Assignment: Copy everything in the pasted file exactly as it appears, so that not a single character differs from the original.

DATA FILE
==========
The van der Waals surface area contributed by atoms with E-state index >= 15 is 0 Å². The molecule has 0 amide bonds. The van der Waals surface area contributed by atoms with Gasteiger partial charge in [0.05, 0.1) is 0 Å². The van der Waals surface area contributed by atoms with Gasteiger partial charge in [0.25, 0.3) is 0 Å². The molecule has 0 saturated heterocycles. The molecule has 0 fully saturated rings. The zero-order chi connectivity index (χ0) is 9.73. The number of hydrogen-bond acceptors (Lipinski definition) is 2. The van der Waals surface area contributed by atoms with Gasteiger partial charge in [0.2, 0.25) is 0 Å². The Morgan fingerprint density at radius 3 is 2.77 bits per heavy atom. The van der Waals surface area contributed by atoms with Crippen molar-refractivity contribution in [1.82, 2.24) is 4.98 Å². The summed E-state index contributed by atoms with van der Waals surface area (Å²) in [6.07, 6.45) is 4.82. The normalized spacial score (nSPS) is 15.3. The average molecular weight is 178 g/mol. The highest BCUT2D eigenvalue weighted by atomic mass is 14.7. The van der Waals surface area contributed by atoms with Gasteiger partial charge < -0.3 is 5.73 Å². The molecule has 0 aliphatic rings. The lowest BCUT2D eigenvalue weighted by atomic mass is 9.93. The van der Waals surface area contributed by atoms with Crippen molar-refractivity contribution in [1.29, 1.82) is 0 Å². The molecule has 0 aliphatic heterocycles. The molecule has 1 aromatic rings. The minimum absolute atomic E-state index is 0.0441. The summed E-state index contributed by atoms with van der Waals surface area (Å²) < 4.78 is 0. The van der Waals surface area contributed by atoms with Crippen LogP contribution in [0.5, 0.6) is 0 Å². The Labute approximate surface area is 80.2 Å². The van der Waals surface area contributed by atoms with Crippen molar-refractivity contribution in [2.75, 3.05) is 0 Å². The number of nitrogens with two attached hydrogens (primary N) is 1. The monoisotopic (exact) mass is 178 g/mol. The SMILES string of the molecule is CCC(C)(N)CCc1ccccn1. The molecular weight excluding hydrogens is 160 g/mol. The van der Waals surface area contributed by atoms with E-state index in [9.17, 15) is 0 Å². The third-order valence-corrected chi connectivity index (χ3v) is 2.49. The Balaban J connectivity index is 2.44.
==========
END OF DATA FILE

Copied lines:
The van der Waals surface area contributed by atoms with E-state index >= 15 is 0 Å². The molecule has 0 amide bonds. The van der Waals surface area contributed by atoms with Gasteiger partial charge in [0.05, 0.1) is 0 Å². The van der Waals surface area contributed by atoms with Gasteiger partial charge in [0.25, 0.3) is 0 Å². The molecule has 0 saturated heterocycles. The molecule has 0 fully saturated rings. The zero-order chi connectivity index (χ0) is 9.73. The number of hydrogen-bond acceptors (Lipinski definition) is 2. The van der Waals surface area contributed by atoms with Gasteiger partial charge in [0.2, 0.25) is 0 Å². The Morgan fingerprint density at radius 3 is 2.77 bits per heavy atom. The van der Waals surface area contributed by atoms with Crippen molar-refractivity contribution in [1.82, 2.24) is 4.98 Å². The summed E-state index contributed by atoms with van der Waals surface area (Å²) in [6.07, 6.45) is 4.82. The normalized spacial score (nSPS) is 15.3. The average molecular weight is 178 g/mol. The highest BCUT2D eigenvalue weighted by atomic mass is 14.7. The van der Waals surface area contributed by atoms with Gasteiger partial charge < -0.3 is 5.73 Å². The molecule has 0 aliphatic rings. The lowest BCUT2D eigenvalue weighted by atomic mass is 9.93. The van der Waals surface area contributed by atoms with Crippen molar-refractivity contribution in [1.29, 1.82) is 0 Å². The molecule has 0 aliphatic heterocycles. The molecule has 1 aromatic rings. The minimum absolute atomic E-state index is 0.0441. The summed E-state index contributed by atoms with van der Waals surface area (Å²) < 4.78 is 0. The van der Waals surface area contributed by atoms with Crippen LogP contribution in [0.5, 0.6) is 0 Å². The Labute approximate surface area is 80.2 Å². The van der Waals surface area contributed by atoms with Crippen molar-refractivity contribution in [2.75, 3.05) is 0 Å². The number of nitrogens with two attached hydrogens (primary N) is 1. The monoisotopic (exact) mass is 178 g/mol. The SMILES string of the molecule is CCC(C)(N)CCc1ccccn1. The molecular weight excluding hydrogens is 160 g/mol. The van der Waals surface area contributed by atoms with E-state index in [9.17, 15) is 0 Å². The third-order valence-corrected chi connectivity index (χ3v) is 2.49. The Balaban J connectivity index is 2.44.